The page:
In the Midwest, wildlife agencies, scientists, and others are monitoring the Animas River following a release of contaminated mine water.
On August 5, 2015, Environmental Protection Agency workers were conducting an investigation of the Gold King Mine when loose material gave way, spilling the water stored behind the collapsed material into Cement Creek, a tributary of the Animas River.
The initial EPA estimate of the size of the spill was one million gallons.
On August 8, the president of the Navajo Nation declared a State of Emergency for the San Juan River valley.
On August 9, the City of Durango and La Plata County declared a state of emergency in their jurisdictions due to the contamination of the Animas River.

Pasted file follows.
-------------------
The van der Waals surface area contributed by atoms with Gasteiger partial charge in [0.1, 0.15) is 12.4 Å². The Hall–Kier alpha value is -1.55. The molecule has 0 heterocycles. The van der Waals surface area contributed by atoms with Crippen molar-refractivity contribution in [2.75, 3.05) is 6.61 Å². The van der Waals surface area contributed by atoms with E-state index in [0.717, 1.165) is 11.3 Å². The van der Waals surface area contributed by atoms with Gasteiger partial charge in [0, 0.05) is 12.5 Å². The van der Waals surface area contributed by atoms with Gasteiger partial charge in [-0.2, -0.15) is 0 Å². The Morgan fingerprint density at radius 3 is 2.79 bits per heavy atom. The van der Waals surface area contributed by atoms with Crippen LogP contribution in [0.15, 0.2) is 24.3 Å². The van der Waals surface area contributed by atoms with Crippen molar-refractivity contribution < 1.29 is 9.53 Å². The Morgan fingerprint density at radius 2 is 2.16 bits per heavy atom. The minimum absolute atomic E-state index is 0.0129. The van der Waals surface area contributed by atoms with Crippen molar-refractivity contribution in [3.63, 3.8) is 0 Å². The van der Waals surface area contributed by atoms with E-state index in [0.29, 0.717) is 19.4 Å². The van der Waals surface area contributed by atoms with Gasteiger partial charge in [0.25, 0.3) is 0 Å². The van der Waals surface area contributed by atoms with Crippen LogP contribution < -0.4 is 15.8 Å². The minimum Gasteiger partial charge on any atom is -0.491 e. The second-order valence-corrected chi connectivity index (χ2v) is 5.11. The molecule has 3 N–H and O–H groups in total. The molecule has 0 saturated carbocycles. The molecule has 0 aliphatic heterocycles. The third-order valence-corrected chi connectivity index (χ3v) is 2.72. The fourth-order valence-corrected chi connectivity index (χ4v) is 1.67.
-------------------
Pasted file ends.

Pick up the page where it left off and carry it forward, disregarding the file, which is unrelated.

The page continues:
Also on August 9, EPA officials revised the Gold King Mine discharge estimate to 3 million gallons.
The Colorado Fish and Wildlife Conservation Office has been monitoring the effects of the spill on terrestrial and aquatic wildlife since the incident began.
The 126-mile-long Animas River is a tributary of the San Juan River.